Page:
Time to Level Up – With SCIENCE!

Last Saturday was my father’s birthday, and as per our tradition, we went to the Huntsville Ham Radio festival together. 
This is a picture from the end of the Hamfest on Saturday, as everyone eagerly awaits the prize drawings. 
I studied for and received my Technician Class license in 2008, and I’ve been meaning to upgrade to a General Class License. With a General Class license you can get on the HF bands and talk to people who are much farther away. 
We went to a panel for YLs (Young Ladies), and I was the only Technician Class level person in the room. A few others were General Class, but most were the highest level – Extra Class.
This calls for action.
I’ve already printed out the questions for the General Class exam.
I’m going to level up. 
I’m in love with the aesthetics of old technology. All things Heathkit make my heart go pitter patter.
But I don’t want to just be in love with the visual, the appearance of old technology. I want to be able to work with it, get inside, know how it functions. 
At the Hamfest every year there are women selling jewelry, and every year I walk past those booths. I like jewelry. Jewelry is fun and great. But at a technology festival I don’t want to be part of the pileup to look at bracelets and earrings.
But this time I broke my promise for a moment and stopped to look at some lovely earrings made out of capacitors. (I didn’t take a picture, but they looked similar to this.)
Very cool. But the thing is, these earrings don’t DO anything. They’re made out of capacitors, but they might as well be made out of beads. More aesthetics without function. Without meaning.
My challenge to myself this year is to write more science into my science fiction. I’m gong to take classes, read books, and have a general Seeking Mind when it comes to finding out more about the technology behind the beautiful. 
I want to write a story that my second week Clarion West instructor, Nancy Kress, would consider viable. I’ll keep writing my weird-reality fantasy stories, but I’m going to regularly push myself to write science based stories as well. 
The only idea for a novel that I’ve ever been excited about has tons of technology in it. I’m going to give myself a few years with short stories to get all of the mechanics down, and I want to be ready with more techno savvy by the time I’m ready to start my novel. 
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Clarion West 2011: Raising the Funds

Time slows down between applying to Clarion West and getting your notice of acceptance or rejection. But if you are accepted, then time accelerates. Into Warp.

We were allowed to share news of our acceptance on April 2nd, so I made the mistake of postponing fundraising until April. Then my day job became really busy, and now it is almost the end of April, and I’m just getting started finding ways to raise the funds for tuition, airfare, and living expenses while at Clarion West.

I can already tell that this is going to be a great class, full of innovative people, just from the ways that we take this first step towards Clarion West:

In the next few weeks I plan to hold a yard sale, a bake sale, and apply for a loan in case all else fails.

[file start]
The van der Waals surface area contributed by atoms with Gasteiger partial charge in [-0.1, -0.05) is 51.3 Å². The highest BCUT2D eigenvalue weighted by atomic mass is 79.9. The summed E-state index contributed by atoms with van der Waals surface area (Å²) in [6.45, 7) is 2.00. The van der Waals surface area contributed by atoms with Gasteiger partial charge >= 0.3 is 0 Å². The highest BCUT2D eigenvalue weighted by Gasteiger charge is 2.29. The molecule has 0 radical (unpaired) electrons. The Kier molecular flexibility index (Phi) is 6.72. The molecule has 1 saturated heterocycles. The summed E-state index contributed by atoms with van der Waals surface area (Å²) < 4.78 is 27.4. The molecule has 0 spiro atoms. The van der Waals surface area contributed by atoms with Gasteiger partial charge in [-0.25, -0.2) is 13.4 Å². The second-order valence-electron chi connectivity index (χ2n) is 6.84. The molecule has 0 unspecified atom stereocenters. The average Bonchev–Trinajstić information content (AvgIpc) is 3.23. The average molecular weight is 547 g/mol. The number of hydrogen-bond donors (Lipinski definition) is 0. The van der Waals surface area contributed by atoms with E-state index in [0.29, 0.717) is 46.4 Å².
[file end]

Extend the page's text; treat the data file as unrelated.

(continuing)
But today I had some fun. I went out into my backyard and made a video for my kickstarter project. You can watch it here.

I have no idea if this will work at all, but it seems like a good first step.

Clarion West 2011: Getting the Phone Call

I got the call in the middle of March, the day after the earthquake and tsunami in Japan. I was on the phone with my father, a retired Nuclear Plant Trainer, and he was explaining to me the likely scenario at Fukushima. I lived in a little town near Hiroshima for a year as an undergraduate, and still have friends scattered around the country. My partner has aunts and uncles and cousins in Tokyo. I’ve been dreaming of going back for years. So when my phone started beeping, letting me know there was a call on the other line from a number I wasn’t familiar with, I let it go to voice mail. I reasoned it was probably a call from work or a wrong number. I joked to myself, “Ha. Maybe that was Clarion West.”

It was.

I had a voice mail waiting for me from Neile Graham, who has a lovely, friendly voice. I called back, calming myself, listing all the possible reasons I might have been called that were NOT about acceptance.

My application was incomplete.
I hadn’t sent in the application fee.
I was an alternate.
They were calling to ask me to please never apply to Clarion West again.

But Neile told me I had been invited to attend. After squealing and jumping around and running into the kitchen and telling my partner, “It’s Clarion West!” I finally calmed down enough to tell Neile, “Yes! I will be there.”

I love that Clarion West calls the new class to let them know they’ve been accepted. It’s that first jolt of connection, of waking up your mind to “hey! this is really happening!” But even after speaking with Neile, I couldn’t accept that I’d actually be attending the workshop. I began to think it might be reality when I received a confirmation email later that night, but then I had to wait all through March to find out who my classmates were. I began to think that the release of the class list had been delayed because they had decided they didn’t want me to attend after all, and were trying to figure out a way to tell me.

Now that it’s April, and we’ve got an email list set up where we’re talking about Clarion West preparations, it is beginning to feel real at last.

I’ve sent in my deposit to secure my place at the workshop. I’m waiting for Monday to roll around so I can buy my ticket to the Locus Awards. And there’s a packet of information coming in the mail soon.

But I don’t think I’ll believe it until I arrive in Seattle and enter the mysterious sorority house, and sit down to workshop the kind of stories I love with people who love them too.